Assessing and improving the efficacy of cancer multi-disciplinary teams in urology
Cancer care driven by a multidisciplinary team (MDT) meeting is mandatory in UK and has become the platform to discuss cancer cases in many countries worldwide. My aim in this research is to assess the functionality and efficacy of the MDT meeting in making and implementing decisions. Specifically, I aim to develop tools to evaluate how MDTs make clinical decisions and recommendations, understand the role of leadership within these teams and measure why MDT decisions may not get implemented in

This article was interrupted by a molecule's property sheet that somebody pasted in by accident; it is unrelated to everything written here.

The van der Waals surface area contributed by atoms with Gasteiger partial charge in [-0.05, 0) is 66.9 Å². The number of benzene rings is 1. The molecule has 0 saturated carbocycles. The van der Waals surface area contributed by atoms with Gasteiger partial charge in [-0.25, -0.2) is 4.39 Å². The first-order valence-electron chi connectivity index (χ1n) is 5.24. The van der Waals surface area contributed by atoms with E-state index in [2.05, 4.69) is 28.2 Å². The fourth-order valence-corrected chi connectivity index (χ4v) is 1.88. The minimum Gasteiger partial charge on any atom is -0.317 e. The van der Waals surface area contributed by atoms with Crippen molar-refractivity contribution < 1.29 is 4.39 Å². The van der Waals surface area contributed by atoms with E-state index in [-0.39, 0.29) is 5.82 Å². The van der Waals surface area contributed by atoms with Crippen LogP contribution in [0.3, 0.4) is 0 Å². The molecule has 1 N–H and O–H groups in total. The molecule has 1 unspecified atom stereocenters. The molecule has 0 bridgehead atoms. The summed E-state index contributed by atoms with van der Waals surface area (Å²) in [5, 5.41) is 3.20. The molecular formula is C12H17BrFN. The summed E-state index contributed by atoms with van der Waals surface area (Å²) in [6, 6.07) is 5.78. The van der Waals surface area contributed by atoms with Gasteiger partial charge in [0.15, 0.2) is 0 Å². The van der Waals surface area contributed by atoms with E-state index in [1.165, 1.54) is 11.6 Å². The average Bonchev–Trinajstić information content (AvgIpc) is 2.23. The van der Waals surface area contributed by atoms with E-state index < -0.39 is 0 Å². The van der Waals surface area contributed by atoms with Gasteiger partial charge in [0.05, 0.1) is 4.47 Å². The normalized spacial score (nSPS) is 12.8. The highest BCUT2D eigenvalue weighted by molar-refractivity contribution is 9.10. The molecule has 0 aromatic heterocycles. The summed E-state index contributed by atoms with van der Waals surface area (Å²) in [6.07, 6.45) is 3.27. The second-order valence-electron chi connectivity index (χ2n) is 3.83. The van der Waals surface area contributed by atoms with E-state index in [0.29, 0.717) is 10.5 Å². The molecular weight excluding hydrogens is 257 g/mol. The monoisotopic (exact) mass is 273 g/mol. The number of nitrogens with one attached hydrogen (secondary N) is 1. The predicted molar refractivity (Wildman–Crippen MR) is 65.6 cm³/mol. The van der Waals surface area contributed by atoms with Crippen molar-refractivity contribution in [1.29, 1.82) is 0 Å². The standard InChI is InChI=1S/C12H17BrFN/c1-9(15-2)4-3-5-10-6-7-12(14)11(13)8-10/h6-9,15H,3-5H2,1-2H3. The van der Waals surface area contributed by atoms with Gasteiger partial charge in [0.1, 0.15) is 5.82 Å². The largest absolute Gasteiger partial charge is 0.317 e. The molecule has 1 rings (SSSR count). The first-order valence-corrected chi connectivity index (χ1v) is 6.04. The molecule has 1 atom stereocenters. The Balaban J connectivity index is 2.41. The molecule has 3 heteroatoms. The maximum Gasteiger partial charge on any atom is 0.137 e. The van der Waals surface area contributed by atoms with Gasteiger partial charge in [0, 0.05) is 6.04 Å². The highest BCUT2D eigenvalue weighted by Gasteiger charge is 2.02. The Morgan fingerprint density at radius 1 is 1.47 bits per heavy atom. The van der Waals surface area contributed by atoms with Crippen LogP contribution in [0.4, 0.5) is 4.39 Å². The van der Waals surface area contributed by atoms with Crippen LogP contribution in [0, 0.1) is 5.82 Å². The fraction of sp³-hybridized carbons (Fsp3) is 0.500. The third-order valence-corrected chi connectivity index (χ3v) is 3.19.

... get implemented in patient care. The introduction chapter presents an exploration of the evidence base available in the literature on the functionality of cancer MDTs with a focus on how to assess the efficacy of MDTs. In this chapter, I used an 'input-process-outcome' framework as a systems approach to the MDT and its working. Chapter 2 is a systematic review of the existing evidence on MDT decision making and decision implementation across surgical specialties. Chapter 3 focuses on urological cancers and retrospectively evaluates MDT decision making from the perspective of implementation of team decisions into patient care. Chapters 4 and 5 present the views of core MDT members on the efficacy of the MDT in addition to problems and shortcomings faced by the MDT and also suggestions for improvement. Chapter 6 presents analysis of a survey on how to improve the efficiency of MDT. Chapters 7 and 8 present data from studies that objectively assess MDT performance by developing and validating observational assessment tools. Finally, the discussion chapter reflects on the findings of this research and discusses their implications for future research and practice.